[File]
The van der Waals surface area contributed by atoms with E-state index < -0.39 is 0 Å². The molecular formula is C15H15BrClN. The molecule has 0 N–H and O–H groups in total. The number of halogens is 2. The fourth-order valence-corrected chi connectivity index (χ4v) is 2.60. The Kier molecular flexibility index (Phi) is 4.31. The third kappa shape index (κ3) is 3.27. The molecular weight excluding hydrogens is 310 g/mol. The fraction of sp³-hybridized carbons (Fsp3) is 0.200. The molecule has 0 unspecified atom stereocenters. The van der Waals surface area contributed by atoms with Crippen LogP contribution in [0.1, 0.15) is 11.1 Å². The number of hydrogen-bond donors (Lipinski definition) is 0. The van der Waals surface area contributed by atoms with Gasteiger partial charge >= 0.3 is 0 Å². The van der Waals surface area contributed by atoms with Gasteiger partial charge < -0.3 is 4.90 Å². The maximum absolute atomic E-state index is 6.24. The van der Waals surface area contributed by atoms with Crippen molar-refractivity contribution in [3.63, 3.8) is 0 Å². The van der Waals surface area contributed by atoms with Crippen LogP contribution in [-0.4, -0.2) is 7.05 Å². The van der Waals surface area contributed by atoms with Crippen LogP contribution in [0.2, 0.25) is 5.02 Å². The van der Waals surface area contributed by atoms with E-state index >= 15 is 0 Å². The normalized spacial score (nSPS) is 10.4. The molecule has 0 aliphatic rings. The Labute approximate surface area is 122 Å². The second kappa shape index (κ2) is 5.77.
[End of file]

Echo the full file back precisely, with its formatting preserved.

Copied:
The van der Waals surface area contributed by atoms with E-state index < -0.39 is 0 Å². The molecular formula is C15H15BrClN. The molecule has 0 N–H and O–H groups in total. The number of halogens is 2. The fourth-order valence-corrected chi connectivity index (χ4v) is 2.60. The Kier molecular flexibility index (Phi) is 4.31. The third kappa shape index (κ3) is 3.27. The molecular weight excluding hydrogens is 310 g/mol. The fraction of sp³-hybridized carbons (Fsp3) is 0.200. The molecule has 0 unspecified atom stereocenters. The van der Waals surface area contributed by atoms with Crippen LogP contribution in [0.1, 0.15) is 11.1 Å². The number of hydrogen-bond donors (Lipinski definition) is 0. The van der Waals surface area contributed by atoms with Gasteiger partial charge >= 0.3 is 0 Å². The van der Waals surface area contributed by atoms with Gasteiger partial charge < -0.3 is 4.90 Å². The maximum absolute atomic E-state index is 6.24. The van der Waals surface area contributed by atoms with Crippen molar-refractivity contribution in [3.63, 3.8) is 0 Å². The van der Waals surface area contributed by atoms with Crippen LogP contribution in [-0.4, -0.2) is 7.05 Å². The van der Waals surface area contributed by atoms with Crippen LogP contribution in [0.2, 0.25) is 5.02 Å². The van der Waals surface area contributed by atoms with E-state index >= 15 is 0 Å². The normalized spacial score (nSPS) is 10.4. The molecule has 0 aliphatic rings. The Labute approximate surface area is 122 Å². The second kappa shape index (κ2) is 5.77.